Products | R&D
Eurocopter conducted the first public flight of its optionally manned capability in late April at the Istres air base, located in the south of France and near the company’s Marignane facility.
The demonstration aircraft, an EC145 with 70 lbs of control equipment onboard, flew two demonstration paths within a restricted area inside the airfield. The first flight, with a pilot onboard but not controlling the aircraft, flew a 4D (four-dimension) flight path that involved remotely controlled takeoff, flying a programmed route via waypoints at different heights and speeds to represent a cargo run, followed by a return flight using another route to demonstrate a simulated ISR mission. This was then repeated completely unmanned and remotely piloted.
The optionally piloted program, known only to a select group within the company, was started in September 2011 at Eurocopter’s Donauworth facility. The first unmanned flight occurred on April 12, 2013 and this was the second. However, there have been more than 20 flights including monitoring by test pilots and engineers. The EC145 has not flown for longer than 15 minutes, at a speed not exceeding 35 knots and a maximum height of 300 feet within the controlled airspace at Istres.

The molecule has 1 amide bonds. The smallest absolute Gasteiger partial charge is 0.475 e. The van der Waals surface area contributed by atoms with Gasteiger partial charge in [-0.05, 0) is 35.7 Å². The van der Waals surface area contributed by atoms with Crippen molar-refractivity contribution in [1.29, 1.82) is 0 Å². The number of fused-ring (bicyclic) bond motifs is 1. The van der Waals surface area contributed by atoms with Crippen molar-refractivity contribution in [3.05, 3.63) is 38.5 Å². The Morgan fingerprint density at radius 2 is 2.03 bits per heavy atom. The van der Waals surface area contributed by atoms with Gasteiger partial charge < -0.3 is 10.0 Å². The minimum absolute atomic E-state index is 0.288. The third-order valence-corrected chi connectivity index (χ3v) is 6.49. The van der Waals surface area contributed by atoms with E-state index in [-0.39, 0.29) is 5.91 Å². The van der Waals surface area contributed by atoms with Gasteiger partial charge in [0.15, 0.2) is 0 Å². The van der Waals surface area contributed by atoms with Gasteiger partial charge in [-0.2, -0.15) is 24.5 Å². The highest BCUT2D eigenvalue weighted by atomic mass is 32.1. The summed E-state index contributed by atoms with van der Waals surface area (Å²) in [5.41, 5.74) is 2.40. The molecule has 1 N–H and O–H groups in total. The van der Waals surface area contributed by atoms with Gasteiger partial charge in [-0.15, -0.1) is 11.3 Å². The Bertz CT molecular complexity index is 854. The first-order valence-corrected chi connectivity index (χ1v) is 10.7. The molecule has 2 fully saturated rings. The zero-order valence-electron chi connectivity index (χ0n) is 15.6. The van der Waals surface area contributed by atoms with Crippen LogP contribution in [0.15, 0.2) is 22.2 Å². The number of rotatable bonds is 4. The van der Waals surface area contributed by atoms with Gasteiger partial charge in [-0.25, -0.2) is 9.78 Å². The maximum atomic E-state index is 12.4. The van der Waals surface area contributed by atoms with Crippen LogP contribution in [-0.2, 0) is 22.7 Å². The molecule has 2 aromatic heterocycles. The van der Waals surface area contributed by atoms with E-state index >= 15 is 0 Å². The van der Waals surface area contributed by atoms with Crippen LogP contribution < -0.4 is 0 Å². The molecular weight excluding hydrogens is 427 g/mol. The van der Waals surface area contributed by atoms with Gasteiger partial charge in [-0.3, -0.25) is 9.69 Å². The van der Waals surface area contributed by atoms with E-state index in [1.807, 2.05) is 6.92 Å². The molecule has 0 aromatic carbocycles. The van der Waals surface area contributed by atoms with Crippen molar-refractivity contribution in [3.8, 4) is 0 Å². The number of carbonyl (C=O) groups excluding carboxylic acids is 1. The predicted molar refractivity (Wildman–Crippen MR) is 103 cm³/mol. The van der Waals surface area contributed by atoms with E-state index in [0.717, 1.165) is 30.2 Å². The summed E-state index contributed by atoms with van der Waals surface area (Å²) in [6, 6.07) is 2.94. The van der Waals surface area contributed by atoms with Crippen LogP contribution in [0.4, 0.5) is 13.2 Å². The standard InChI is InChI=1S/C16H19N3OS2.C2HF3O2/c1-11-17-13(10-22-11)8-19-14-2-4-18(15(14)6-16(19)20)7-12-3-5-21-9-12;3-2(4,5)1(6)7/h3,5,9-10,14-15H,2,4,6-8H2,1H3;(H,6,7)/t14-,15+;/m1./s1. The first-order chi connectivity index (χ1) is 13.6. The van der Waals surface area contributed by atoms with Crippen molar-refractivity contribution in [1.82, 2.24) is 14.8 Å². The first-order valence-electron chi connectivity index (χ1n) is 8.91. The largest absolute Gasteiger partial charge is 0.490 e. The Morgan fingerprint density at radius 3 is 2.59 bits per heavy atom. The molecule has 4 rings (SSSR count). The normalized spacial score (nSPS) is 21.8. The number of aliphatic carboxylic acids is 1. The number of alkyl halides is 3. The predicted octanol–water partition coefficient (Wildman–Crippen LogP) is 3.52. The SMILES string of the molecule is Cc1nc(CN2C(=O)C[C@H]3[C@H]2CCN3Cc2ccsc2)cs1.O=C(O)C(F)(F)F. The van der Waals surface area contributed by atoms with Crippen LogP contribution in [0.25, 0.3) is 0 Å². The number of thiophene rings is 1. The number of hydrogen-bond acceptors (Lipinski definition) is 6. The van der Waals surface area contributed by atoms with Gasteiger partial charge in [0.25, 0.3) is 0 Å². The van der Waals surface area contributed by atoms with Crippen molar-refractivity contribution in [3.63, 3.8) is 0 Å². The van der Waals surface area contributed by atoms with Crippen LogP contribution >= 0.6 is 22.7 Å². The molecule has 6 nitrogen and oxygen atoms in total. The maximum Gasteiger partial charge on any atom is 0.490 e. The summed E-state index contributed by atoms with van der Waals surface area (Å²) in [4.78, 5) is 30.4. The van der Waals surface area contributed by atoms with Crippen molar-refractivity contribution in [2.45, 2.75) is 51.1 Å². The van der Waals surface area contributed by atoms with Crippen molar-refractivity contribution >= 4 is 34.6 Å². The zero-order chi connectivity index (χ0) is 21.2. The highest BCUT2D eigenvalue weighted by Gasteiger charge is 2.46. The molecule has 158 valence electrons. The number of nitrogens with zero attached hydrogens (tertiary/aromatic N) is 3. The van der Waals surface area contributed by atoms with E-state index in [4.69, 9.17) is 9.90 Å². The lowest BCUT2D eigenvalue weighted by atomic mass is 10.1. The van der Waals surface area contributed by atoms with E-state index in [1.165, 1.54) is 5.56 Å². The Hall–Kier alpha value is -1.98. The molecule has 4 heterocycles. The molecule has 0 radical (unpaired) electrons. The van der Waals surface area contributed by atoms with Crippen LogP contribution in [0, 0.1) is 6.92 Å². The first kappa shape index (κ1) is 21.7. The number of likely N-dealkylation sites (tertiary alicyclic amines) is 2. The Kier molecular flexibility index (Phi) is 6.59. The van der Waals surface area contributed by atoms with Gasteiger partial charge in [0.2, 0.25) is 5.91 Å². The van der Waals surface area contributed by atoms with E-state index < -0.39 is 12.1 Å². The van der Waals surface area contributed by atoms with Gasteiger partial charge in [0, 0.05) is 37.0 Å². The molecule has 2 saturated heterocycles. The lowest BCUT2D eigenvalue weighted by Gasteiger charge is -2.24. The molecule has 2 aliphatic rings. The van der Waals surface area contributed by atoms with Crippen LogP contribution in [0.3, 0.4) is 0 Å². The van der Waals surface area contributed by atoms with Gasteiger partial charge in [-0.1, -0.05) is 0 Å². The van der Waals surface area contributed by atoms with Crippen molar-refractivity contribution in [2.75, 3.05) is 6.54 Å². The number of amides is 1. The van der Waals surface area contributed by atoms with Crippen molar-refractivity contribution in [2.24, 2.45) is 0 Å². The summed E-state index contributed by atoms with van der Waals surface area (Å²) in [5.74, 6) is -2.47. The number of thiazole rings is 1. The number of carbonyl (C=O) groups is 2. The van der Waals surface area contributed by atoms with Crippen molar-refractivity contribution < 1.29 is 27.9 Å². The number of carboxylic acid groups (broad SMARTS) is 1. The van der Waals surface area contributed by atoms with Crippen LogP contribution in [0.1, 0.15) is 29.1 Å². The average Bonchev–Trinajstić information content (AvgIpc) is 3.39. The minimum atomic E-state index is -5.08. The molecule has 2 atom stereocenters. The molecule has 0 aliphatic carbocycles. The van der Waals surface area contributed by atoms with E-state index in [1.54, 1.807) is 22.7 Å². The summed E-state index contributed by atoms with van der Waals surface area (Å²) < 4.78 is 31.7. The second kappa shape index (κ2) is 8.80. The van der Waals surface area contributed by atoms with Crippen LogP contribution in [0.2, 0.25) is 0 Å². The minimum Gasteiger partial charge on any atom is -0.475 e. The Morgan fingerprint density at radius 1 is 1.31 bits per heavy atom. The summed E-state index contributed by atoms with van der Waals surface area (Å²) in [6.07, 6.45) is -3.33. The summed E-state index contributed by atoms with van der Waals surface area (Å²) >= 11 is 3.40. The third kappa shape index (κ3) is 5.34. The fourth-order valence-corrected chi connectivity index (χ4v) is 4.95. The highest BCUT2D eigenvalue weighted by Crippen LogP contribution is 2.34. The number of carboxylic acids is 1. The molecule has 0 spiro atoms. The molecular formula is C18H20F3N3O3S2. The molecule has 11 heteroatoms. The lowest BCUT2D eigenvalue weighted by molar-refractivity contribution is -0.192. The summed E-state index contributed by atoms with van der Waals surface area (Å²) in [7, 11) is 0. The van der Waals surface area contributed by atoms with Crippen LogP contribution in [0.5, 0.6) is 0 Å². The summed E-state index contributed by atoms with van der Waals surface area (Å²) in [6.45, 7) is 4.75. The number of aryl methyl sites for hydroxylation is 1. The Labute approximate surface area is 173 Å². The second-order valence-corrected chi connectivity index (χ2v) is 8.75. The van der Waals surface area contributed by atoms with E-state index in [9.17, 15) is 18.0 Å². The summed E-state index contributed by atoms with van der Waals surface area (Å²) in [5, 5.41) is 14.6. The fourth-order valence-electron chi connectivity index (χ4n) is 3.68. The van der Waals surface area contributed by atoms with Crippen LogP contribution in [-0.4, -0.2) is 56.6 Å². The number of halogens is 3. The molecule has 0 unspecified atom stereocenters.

This news should not be taken in terms of how fast, or how high, or for how long – but rather that Eurocopter has proved it now has the capability to produce a non-platform centric optionally piloted vehicle, something the company says is of interest to its customers who would have a use for it. The U.S. Army has UH-72 Lakotas; the Royal Air Force has taken delivery of new Puma Mk2s; and of course there are numerous military customers for the EC725 and NH-90. This is just the beginning.